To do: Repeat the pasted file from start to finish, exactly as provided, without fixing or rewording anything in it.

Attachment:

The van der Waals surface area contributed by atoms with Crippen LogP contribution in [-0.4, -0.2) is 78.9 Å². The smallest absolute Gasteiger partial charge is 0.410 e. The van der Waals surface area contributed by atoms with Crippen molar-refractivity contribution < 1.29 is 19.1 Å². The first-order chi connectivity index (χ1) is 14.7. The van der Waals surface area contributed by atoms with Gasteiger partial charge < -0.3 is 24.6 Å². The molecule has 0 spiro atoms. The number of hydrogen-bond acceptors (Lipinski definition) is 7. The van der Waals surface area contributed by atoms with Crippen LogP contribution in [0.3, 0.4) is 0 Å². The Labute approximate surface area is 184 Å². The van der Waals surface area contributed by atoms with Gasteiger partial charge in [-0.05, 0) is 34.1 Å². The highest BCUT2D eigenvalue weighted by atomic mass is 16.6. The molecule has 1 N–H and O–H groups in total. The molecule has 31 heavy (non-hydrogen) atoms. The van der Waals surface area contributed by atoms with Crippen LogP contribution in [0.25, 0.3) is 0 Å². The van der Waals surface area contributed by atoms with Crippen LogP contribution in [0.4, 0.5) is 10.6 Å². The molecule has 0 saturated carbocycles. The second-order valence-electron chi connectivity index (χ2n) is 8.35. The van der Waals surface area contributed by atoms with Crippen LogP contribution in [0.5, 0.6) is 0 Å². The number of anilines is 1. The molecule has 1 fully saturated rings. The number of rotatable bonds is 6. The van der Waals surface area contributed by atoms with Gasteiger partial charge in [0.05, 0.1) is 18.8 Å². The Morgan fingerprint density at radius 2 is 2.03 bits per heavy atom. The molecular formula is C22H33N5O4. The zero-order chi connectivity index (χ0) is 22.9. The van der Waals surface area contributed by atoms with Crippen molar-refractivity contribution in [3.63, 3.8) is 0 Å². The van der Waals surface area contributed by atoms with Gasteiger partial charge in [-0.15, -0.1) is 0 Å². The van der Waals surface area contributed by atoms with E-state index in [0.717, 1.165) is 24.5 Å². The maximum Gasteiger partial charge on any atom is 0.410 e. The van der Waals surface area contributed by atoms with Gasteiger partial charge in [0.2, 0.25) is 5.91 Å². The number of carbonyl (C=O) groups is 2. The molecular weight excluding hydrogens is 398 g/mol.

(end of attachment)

The van der Waals surface area contributed by atoms with Crippen LogP contribution in [-0.4, -0.2) is 78.9 Å². The smallest absolute Gasteiger partial charge is 0.410 e. The van der Waals surface area contributed by atoms with Crippen molar-refractivity contribution < 1.29 is 19.1 Å². The first-order chi connectivity index (χ1) is 14.7. The van der Waals surface area contributed by atoms with Gasteiger partial charge < -0.3 is 24.6 Å². The molecule has 0 spiro atoms. The number of hydrogen-bond acceptors (Lipinski definition) is 7. The van der Waals surface area contributed by atoms with Crippen LogP contribution in [0.3, 0.4) is 0 Å². The Labute approximate surface area is 184 Å². The van der Waals surface area contributed by atoms with Gasteiger partial charge in [-0.05, 0) is 34.1 Å². The highest BCUT2D eigenvalue weighted by atomic mass is 16.6. The molecule has 1 N–H and O–H groups in total. The molecule has 31 heavy (non-hydrogen) atoms. The van der Waals surface area contributed by atoms with Crippen LogP contribution in [0.25, 0.3) is 0 Å². The van der Waals surface area contributed by atoms with Crippen LogP contribution in [0.4, 0.5) is 10.6 Å². The molecule has 0 saturated carbocycles. The second-order valence-electron chi connectivity index (χ2n) is 8.35. The van der Waals surface area contributed by atoms with Crippen LogP contribution in [0.5, 0.6) is 0 Å². The number of anilines is 1. The molecule has 1 fully saturated rings. The number of rotatable bonds is 6. The van der Waals surface area contributed by atoms with Gasteiger partial charge in [0.05, 0.1) is 18.8 Å². The Morgan fingerprint density at radius 2 is 2.03 bits per heavy atom. The molecular formula is C22H33N5O4. The zero-order chi connectivity index (χ0) is 22.9. The van der Waals surface area contributed by atoms with Crippen molar-refractivity contribution in [3.63, 3.8) is 0 Å². The van der Waals surface area contributed by atoms with Gasteiger partial charge in [-0.15, -0.1) is 0 Å². The van der Waals surface area contributed by atoms with E-state index in [0.717, 1.165) is 24.5 Å². The maximum Gasteiger partial charge on any atom is 0.410 e. The van der Waals surface area contributed by atoms with Gasteiger partial charge in [0.2, 0.25) is 5.91 Å². The number of carbonyl (C=O) groups is 2. The molecular weight excluding hydrogens is 398 g/mol.